Though I’ll have to admit that I generally find Warren’s numbering of his poems at worst annoying, at best, irrelevant, he did use an interesting numbing system in “Or Else: Poem/Poems 1968-1974.” We see the pattern begin to emerge in the very first poems:
I. The Nature of a Mirror
The sky has murder in the eye, and I
Have murder in the heart, for I
Am only human.
We look at each other, the sky and I.
We understand each other, for
The solstice of summer has sagged, I stand
And wait. Virtue is rewarded, that
Is the nightmare, and I must tell you
That soon now, even before
The change from Daylight Saving Time, the sun,
Beyond the western ridge of black-burnt pine stubs like
A snaggery of rotten shark teeth, sinks
Lower, larger, more blank, and redder than
A mother’s rage, as though
F.D.R. had never run for office even, or the first vagina
Had not had the texture of dream. Time
Is the mirror into which you stare.
The numbered poems, the majority of the poems, seem to attempt to portray the everyday reality of our lives, the physical reality that tends to dominate the “news.” If we judge the world from what we observe, from the news that dominates the newspaper and television, it would be hard to deny that “the sky has murder in the eye” and that, as fundamentalists would have us believe, all men “have murder in the heart” for we are inherently sinners. In other words, if we use these mediums as a way of seeing ourselves, it would be hard to deny that man is inherently evil.
The “Interjections” question that view of reality and suggest that perhaps what’s “real” isn’t quite as clear as it might seem. If, we re-evaluate ourselves through introspection, we may find that other possibilities exist:
The Need for Re-evaluation
Is this really me? Of course not, for Time
Is only a mirror in the fun-house.
You must re-evaluate the whole question.
The “whole question,” apparently suggests “what does it mean to be human.” We are not merely what is reflected by the media and by society as a whole.
In “Interjection #2 Caveat” Warren continues to suggest that the world may not be exactly as we see it:
For John Crowe Ransom
Necessarily, we must think of the
world as continuous, for if it were
not so I would have told you, for I have
bled for this knowledge, and every man
is a sort of Jesus, but in any
case, if it were not so, you wouldn’t know
you are in the world, or even that the
world exists at all-
but only, oh, on-
ly, in discontinuity, do we
know that we exist, or that, in the deep-
est sense, the existence of anything
signifies more than the fact that it is
continuous with the world.
A new high-
way is under construction. Crushed rock has
been spread for miles and rolled down. On Sunday,
when no one is there, go and stand on the
roadbed. It stretches before your eyes in-
to distance. But fix your eyes firmly on
one fragment of crushed rock. Now, it only
glows a little, inconspicuously
one might say. But soon, you will notice a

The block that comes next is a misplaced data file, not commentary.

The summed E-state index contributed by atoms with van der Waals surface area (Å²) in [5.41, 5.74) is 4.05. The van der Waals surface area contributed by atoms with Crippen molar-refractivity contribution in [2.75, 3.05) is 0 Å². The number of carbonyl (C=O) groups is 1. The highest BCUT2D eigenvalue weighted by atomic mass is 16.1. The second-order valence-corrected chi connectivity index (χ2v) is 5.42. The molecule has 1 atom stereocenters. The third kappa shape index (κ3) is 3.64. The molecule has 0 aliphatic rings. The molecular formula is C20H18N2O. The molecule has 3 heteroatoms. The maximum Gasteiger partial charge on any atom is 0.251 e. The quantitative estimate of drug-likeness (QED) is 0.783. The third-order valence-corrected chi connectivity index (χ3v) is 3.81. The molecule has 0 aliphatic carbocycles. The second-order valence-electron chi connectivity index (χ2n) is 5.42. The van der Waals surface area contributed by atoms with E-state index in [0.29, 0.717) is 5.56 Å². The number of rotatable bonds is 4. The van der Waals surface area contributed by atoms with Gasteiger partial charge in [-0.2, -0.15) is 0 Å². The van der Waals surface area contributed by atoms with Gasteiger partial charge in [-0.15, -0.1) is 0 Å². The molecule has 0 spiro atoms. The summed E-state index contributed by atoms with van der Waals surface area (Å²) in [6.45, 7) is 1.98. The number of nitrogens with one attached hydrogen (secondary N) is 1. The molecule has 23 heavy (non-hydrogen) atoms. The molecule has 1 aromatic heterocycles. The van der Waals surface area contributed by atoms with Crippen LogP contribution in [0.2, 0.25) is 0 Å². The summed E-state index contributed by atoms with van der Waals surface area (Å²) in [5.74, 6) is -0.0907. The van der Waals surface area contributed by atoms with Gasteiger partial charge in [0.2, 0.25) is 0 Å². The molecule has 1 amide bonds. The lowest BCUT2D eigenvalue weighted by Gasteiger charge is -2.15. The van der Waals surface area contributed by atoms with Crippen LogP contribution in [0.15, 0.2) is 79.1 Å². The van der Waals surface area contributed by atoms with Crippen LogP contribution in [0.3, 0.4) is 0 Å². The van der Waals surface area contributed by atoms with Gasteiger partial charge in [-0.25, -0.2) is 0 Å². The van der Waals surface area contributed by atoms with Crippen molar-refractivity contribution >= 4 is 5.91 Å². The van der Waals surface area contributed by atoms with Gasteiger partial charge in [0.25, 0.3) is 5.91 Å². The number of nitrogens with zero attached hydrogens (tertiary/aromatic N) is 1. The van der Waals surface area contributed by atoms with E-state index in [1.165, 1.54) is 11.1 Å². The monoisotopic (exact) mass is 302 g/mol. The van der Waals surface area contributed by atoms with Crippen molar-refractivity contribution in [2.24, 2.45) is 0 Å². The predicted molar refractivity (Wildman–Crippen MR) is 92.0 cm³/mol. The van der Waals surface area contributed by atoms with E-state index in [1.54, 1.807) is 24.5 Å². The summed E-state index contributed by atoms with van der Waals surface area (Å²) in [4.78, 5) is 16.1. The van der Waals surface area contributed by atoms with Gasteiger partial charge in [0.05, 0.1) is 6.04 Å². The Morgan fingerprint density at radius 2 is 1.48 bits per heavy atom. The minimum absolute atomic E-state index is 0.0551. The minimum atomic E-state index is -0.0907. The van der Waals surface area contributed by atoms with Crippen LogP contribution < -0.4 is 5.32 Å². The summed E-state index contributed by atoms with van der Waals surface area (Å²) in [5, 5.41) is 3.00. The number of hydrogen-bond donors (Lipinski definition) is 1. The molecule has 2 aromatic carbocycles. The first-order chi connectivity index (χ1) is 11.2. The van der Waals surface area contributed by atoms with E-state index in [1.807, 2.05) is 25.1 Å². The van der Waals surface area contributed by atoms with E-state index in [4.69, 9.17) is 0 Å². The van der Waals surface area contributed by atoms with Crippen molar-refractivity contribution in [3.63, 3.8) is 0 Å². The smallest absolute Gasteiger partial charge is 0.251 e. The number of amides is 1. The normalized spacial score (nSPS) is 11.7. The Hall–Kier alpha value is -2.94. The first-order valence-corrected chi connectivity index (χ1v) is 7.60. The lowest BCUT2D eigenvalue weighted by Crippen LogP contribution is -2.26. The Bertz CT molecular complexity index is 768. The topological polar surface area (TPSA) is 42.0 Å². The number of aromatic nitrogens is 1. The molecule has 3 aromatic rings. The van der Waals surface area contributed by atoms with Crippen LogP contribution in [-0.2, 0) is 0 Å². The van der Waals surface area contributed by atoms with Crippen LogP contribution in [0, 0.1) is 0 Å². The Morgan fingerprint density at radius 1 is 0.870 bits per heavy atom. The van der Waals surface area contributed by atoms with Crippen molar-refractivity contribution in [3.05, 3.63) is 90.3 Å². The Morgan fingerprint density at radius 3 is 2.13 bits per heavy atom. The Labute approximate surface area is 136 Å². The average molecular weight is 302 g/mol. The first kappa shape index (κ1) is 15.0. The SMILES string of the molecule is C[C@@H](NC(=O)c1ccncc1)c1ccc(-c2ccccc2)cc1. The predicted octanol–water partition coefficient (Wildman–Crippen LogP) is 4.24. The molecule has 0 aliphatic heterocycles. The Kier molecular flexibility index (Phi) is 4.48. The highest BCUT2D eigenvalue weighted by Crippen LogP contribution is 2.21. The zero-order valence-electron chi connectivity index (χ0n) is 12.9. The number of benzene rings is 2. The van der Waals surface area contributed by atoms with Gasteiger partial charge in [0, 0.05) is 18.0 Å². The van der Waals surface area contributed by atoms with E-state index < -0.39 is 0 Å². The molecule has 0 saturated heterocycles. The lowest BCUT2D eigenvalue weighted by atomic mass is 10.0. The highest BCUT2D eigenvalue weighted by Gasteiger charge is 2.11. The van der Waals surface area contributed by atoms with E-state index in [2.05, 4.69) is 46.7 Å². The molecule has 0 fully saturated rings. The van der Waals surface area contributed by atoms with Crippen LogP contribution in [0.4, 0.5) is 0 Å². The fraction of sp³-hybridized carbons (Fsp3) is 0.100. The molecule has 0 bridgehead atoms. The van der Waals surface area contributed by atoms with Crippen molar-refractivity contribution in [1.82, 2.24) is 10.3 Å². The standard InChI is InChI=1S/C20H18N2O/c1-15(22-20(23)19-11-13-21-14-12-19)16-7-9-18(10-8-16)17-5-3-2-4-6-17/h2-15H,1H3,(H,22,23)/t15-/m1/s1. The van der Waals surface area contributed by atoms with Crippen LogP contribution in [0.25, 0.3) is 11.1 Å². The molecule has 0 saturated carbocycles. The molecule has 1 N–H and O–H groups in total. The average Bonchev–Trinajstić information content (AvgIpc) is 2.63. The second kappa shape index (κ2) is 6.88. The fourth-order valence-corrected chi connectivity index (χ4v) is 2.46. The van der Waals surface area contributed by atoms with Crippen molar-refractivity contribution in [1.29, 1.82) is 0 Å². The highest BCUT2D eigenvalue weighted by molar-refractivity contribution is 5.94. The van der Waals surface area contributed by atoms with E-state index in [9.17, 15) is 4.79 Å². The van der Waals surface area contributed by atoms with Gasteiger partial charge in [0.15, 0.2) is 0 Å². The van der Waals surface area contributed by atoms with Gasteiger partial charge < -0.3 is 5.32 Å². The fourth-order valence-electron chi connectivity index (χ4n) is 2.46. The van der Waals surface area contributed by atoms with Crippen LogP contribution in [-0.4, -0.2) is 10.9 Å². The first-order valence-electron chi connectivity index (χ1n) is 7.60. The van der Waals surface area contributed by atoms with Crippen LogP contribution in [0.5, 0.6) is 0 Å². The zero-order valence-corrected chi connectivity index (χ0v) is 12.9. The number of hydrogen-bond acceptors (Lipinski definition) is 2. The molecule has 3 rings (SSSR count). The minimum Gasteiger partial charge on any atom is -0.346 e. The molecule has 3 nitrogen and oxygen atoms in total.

slight glittering. Then a marked vibration
sets in. You brush your hand across your eyes,
but, suddenly, the earth underfoot is
twitching. Then, remarkably, the bright sun
jerks like a spastic, and all things seem to
be spinning away from the univer-
sal center that the single fragment of
crushed rock has ineluctably become.
At this point, while there is still time and will,
I advise you to detach your gaze from
that fragment of rock. Not all witnesses
of the phenomenon survive unchanged
the moment when, at last, the object screams
in an ecstasy of
Most of us spend our lives living within the notion that time, and our very existence, is “continuous,” except, perhaps, for the child who worries that when the parent goes out of sight they actually disappear. It would be difficult to go to sleep at night if we didn’t believe that our lives were continuous. Otherwise, we might fear that we would not awaken from our dream world.
We are, after all, on the road of life and, if we look up ahead, we should be able to see our future. Metaphorically, as a nation we all seem headed in the same general direction, and our neighbor’s fate and our fate are the same. We are taught this simple concept our whole lives, so why would we see it any other way?
Warren suggests, though, that if we really look closely at life, if we meditate on it, “fix your eyes firmly on one fragment,” then we may begin to see the world differently. Look at something too closely and instead of appearing solid and sedate, it will appear to move, perhaps “to be alive.”
Suggesting that he himself has done this, he warns you “while there is still time and will, ” detach your gaze from that fragment of rock” or you risk changing your view of the world when “the object screams in an ecstasy of being.”
“Interjection # 6” goes even further:
What You Sometimes Feel on Your Face at Night
Out of mist, God’s
Blind hand gropes to find
Your face. The fingers
Want to memorize your face. The fingers
Will be wet with the tears of your eyes. God
Wants only to love you, perhaps.
If these poems, these interjections, were presented by themselves they would have presented a shocking shift in Warren’s view, but because they are presented next to the gritty, poems about, say, a “Man Coming Down Steps Of Court House After Acquittal On Charge Of Having Shot To Death Ad Episcopal Minister Reported To Be Working Up The Niggers,” they simply make us think about what is real and question whether or not we have any choice about how we view reality.